Wisconsin Redistricting: Just One Badger Battle
March 15, 2022 · 10:41 AM EDT
With a Democratic governor and a GOP-controlled legislature, redistricting in Wisconsin was destined to be settled by the court system — especially given how acrimonious the relationship is between Gov. Tony Evers and Republicans in Madison.
But most of the drama was taken out of the redistricting process several months ago when the Wisconsin Supreme Court said it would adhere to the “least changes” standard when selecting a new map — meaning a plan that deviated in the least significant way from the current map, which was drawn by Republicans in 2011.
That was good news for Republicans. Under the current map, President Donald Trump would have carried six of the eight districts in the Badger State in 2020, despite losing overall to Joe Biden by 0.6 points, 49.5-48.8 percent. The delegation is currently split 5R-3D, with one Trump-won district held by a Democrat (the retiring Ron Kind).
Ultimately, the court selected a “least changes” plan proposed by Evers, rather than the one put forth by GOP state legislators. While the new map still contains six districts carried by Trump, it differs from the GOP-favored plan by not making Kind’s district even less favorable to Democrats, and actually makes Republican Rep. Bryan Steil’s district slightly competitive.
Republicans have appealed to the U.S. Supreme Court to overturn that decision, but the high court has declined to involve itself in similar cases in North Carolina and Pennsylvania.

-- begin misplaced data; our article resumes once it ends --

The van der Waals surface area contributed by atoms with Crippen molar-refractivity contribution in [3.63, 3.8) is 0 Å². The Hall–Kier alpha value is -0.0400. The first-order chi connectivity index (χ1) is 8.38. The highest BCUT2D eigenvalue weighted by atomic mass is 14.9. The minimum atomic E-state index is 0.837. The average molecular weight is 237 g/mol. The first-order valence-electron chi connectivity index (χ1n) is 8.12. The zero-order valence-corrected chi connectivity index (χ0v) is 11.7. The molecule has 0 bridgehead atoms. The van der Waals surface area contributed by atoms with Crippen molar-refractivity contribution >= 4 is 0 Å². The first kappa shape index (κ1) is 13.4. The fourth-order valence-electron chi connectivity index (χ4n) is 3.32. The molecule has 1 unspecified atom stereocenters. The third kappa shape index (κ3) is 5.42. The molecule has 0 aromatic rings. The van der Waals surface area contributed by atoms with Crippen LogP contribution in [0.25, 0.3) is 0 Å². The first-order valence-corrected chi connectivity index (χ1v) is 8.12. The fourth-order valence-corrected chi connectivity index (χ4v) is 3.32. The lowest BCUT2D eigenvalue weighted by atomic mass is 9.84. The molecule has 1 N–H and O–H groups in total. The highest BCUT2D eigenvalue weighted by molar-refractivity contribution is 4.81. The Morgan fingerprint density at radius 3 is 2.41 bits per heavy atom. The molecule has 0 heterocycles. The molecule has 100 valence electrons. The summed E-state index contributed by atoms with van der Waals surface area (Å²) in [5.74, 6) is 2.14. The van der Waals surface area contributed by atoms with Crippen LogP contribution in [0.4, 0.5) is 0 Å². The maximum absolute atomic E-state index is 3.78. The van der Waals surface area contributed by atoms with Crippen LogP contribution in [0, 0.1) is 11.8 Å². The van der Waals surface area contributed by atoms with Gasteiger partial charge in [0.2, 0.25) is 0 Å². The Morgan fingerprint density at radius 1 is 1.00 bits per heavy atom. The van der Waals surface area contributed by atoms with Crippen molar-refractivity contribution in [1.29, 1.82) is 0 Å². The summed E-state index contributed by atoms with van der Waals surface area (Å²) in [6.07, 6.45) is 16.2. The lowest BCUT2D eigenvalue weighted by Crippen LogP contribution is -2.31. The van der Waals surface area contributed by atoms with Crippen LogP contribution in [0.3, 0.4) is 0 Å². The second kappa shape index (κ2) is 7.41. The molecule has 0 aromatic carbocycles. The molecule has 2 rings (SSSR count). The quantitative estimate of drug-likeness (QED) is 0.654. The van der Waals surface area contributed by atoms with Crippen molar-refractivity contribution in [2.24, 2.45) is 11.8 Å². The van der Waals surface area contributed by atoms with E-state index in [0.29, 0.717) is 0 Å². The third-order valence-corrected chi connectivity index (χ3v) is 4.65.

Given the favorable national winds for Republicans, the GOP stands to gain one seat in Wisconsin this cycle, but in better years for Democrats as many as two seats could become competitive.
The 1st District, located at the southeast corner of the state and already encompassing Janesville, Kenosha and Racine, sheds conservative Waukesha County and picks up more Democratic areas including Beloit, Whitewater, and the Milwaukee suburbs of Cudahy, St. Francis, and South Milwaukee. As a result, while under the old lines the district voted for Trump, 54-45 percent, the new 1st would have voted for Trump by a narrower 50-48 percent margin.
Republican Bryan Steil is in his second term (he succeeded House Speaker Paul Ryan) and, while he could be vulnerable later in the decade due to the partisanship of his new district, he doesn’t appear to be much danger right now. His one announced Democratic opponent is college prep company owner Ann Roe, who reported just $45,000 in the bank on Dec. 31. Other Democrats may jump in now that redistricting is complete; the filing deadline is June 1. Initial rating: Solid Republican.
The Madison-anchored 2nd District was the most overpopulated of any in the state before redistricting. Other than sending Beloit to the neighboring 1st, the 2nd’s boundaries are largely unchanged. Biden would have carried the new 2nd, 70-28 percent, so progressive Rep. Mark Pocan should have no trouble winning another term. Solid Democratic.
Rep. Ron Kind’s southwestern Wisconsin district, which includes Eau Claire, La Crosse, and Stevens Point, was drawn as a Democratic vote sink just 10 years ago. But shifting political trends have made it much more Republican over the last decade; Trump actually increased his margin there in 2020 from 2016 despite doing worse statewide. The new map barely changes the 3rd, adding a few precincts in Sauk and Richmond counties and removing a few in Chippewa County. The overall partisanship of the district is unchanged — Trump would have won it by 5 points, 51-47 percent. Kind started the cycle as a top GOP target and has since said he won’t seek re-election. His Republican opponent from 2020, former Navy SEAL Derrick Van Orden, is running again and is a formidable fundraiser with a $1.4 million warchest on Dec. 31.